October 11

On the Mean Speed of Bistable Transition Fronts in Unbounded Domains
Dr. Hongjun Guo, Department of Mathematics and Statistcs, University of Wyoming

In this talk, I will present the existence and further properties of propagation speeds of transition fronts for bistable reaction-diffusion equations in exterior domains and in some domains with multiple cylindrical branches. In exterior domains, we show that all transition fronts with complete propagation propagate with the same global mean speed, which turns out to be equal to the uniquely defined planar speed. In domains with multiple cylindrical branches, I will show that the solutions emanating from some branches and propagating completely are transition fronts propagating with the unique planar speed. I will also give some geometrical and scaling conditions on the domain, either exterior or with multiple cylindrical branches, which guarantee that any transition front has a global mean speed.

October 18

Behavior of Solutions in Stochastic Critical and Supercritical Focusing nonlinear Schrödinger Equation
Prof. Annie Millet, University of Paris 1

We study nonlinear Schrö̈dinger (NLS) equation with focusing nonlinearity, subject to additive or multiplicative stochastic perturbations driven by an infinite dimensional Brownian motion. Under the appropriate assumptions on the space covariance of the driving noise, previously A. de Bouard and A. Debussche established the H1 local well-posedness for energy sub-critical nonlinearity, and global well-posedness in the mass-subcritical case. In our work we study the L2-critical, intercritical and energy (H1)-critical cases of stochastic NLS, and obtain quantitative estimates on the blow-up time when the mass, energy and L2-norm of the gradient of the initial condition are controlled by similar quantities of the ground state. This completes blow-up results proved by A. de Bouard and A. Debussche for energy sub-critical nonlinearities.

This is joint work with Svetlana Roudenko (Florida International University).

October 25

TBD
Liqiang Li, Department of Mathematics and Statistcs, University of Wyoming

TBD

November 1

Is Clustering Advantageous in Statistical Ill-Posed Linear Inverse Problems
Dr. Rasika Rajapakshage, Department of Mathematics and Statistcs, University of Wyoming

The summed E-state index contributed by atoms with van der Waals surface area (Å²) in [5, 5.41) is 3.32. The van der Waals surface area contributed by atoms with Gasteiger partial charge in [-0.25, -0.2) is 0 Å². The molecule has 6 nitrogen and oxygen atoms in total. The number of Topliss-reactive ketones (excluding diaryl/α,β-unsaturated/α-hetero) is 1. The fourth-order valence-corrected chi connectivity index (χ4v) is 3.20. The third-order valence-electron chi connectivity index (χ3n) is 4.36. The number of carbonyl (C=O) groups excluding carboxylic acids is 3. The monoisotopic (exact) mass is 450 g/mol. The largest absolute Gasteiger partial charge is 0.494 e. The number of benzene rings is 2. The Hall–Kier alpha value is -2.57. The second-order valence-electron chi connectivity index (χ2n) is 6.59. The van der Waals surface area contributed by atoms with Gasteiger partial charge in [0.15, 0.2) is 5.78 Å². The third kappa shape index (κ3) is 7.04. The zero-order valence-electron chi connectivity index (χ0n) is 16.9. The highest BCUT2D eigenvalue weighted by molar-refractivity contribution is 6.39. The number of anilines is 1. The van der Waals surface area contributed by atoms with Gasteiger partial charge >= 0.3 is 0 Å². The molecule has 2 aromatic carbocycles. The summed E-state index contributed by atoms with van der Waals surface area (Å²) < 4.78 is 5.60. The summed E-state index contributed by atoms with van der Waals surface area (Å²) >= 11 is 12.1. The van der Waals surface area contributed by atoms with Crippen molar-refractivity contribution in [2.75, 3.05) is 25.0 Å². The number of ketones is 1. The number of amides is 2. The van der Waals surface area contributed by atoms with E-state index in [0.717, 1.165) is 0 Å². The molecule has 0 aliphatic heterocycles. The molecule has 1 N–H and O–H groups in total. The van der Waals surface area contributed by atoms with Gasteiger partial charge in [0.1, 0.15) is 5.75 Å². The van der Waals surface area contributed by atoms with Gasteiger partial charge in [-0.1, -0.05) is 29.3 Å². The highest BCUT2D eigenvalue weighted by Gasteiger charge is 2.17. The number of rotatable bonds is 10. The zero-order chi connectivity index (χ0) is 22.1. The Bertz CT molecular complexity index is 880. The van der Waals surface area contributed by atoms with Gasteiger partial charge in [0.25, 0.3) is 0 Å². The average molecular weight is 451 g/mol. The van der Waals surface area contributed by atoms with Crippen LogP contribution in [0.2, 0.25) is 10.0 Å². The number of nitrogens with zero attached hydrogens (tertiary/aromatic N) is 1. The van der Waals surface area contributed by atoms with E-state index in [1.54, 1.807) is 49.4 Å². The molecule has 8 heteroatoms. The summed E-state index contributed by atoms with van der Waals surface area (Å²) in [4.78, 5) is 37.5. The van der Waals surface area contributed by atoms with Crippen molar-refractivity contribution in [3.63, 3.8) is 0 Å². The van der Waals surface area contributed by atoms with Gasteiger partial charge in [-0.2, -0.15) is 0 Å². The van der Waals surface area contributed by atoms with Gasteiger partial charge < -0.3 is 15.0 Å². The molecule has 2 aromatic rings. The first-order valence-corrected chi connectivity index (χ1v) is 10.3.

In many statistical linear inverse problems, one needs to recover classes of similar curves from their noisy images under an operator that does not have a bounded inverse. Problems of this kind appear in many areas of application. Routinely, in such problems clustering is carried out at the pre-processing step and then the inverse problem is solved for each of the cluster averages separately. As a result, the errors of the procedures are usually examined for the estimation step only. The objective of this paper is to examine, both theoretically and via simulations, the effect of clustering on the accuracy of the solutions of general ill-posed linear inverse problems. In particular, we assume that one observes Xm = A fm + ∇ εm, m=1, ..., M, where functions fm can be grouped into K classes and one needs to recover a vector function f= (f1, ..., fM)T. We construct an estimators for f as a solution of a penalized optimization problem which corresponds to the clustering before estimation setting. We derive an oracle inequality for its precision and confirm that the estimator is minimax optimal or nearly minimax optimal up to a logarithmic factor of the number of observations. One of the advantages of our estimation procedure is that we do not assume that the number of clusters is known in advance. Subsequently, we compare the accuracy of the above procedure with the precision of estimation without clustering and clustering following the recovery of each of the unknown functions separately. We complement our study with the real data example.

We conclude that clustering at pre-processing step is beneficial when the problem is moderately ill-posed. It should be applied with extreme care when the problem is severely ill-posed.

November 8

Fisk Lecture
Prof. Hari Bercovici, Department of Mathematics, University of Indiana

See the Fisk Colloquium announcment.

November 15

TBD
Liqiang Li, Department of Mathematics and Statistcs, University of Wyoming

TBD

November 22

Rubik's Cubes
Cedar Wiseman, Department of Mathematics and Statistcs, University of Wyoming

TBD

December 6

Quantun Computing
Prof. Dan Stanescu, Department of Mathematics and Statistcs, University of Wyoming

TBD

December 13

Rationally Predicting I-80 Closures
Clay Carper, Department of Mathematics and Statistcs, University of Wyoming

TBD

This web page is maintained by Prof. Craig C. Douglas